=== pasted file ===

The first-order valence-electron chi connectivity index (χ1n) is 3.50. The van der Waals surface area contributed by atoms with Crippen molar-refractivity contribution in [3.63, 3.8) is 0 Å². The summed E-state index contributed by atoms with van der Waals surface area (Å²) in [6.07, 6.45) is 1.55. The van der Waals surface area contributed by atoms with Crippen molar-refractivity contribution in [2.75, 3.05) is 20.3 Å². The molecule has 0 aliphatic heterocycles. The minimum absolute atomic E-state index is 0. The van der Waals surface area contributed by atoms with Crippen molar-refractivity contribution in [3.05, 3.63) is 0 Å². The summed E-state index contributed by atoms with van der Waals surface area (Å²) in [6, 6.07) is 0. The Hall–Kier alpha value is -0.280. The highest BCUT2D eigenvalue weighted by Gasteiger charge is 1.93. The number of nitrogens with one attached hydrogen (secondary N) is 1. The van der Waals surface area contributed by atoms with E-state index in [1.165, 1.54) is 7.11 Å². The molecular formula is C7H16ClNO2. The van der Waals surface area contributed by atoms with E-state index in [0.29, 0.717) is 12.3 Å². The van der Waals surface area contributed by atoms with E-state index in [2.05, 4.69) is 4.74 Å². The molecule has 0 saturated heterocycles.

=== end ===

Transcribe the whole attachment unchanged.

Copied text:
The first-order valence-electron chi connectivity index (χ1n) is 3.50. The van der Waals surface area contributed by atoms with Crippen molar-refractivity contribution in [3.63, 3.8) is 0 Å². The summed E-state index contributed by atoms with van der Waals surface area (Å²) in [6.07, 6.45) is 1.55. The van der Waals surface area contributed by atoms with Crippen molar-refractivity contribution in [2.75, 3.05) is 20.3 Å². The molecule has 0 aliphatic heterocycles. The minimum absolute atomic E-state index is 0. The van der Waals surface area contributed by atoms with Crippen molar-refractivity contribution in [3.05, 3.63) is 0 Å². The summed E-state index contributed by atoms with van der Waals surface area (Å²) in [6, 6.07) is 0. The Hall–Kier alpha value is -0.280. The highest BCUT2D eigenvalue weighted by Gasteiger charge is 1.93. The number of nitrogens with one attached hydrogen (secondary N) is 1. The van der Waals surface area contributed by atoms with E-state index in [1.165, 1.54) is 7.11 Å². The molecular formula is C7H16ClNO2. The van der Waals surface area contributed by atoms with E-state index in [0.29, 0.717) is 12.3 Å². The van der Waals surface area contributed by atoms with E-state index in [2.05, 4.69) is 4.74 Å². The molecule has 0 saturated heterocycles.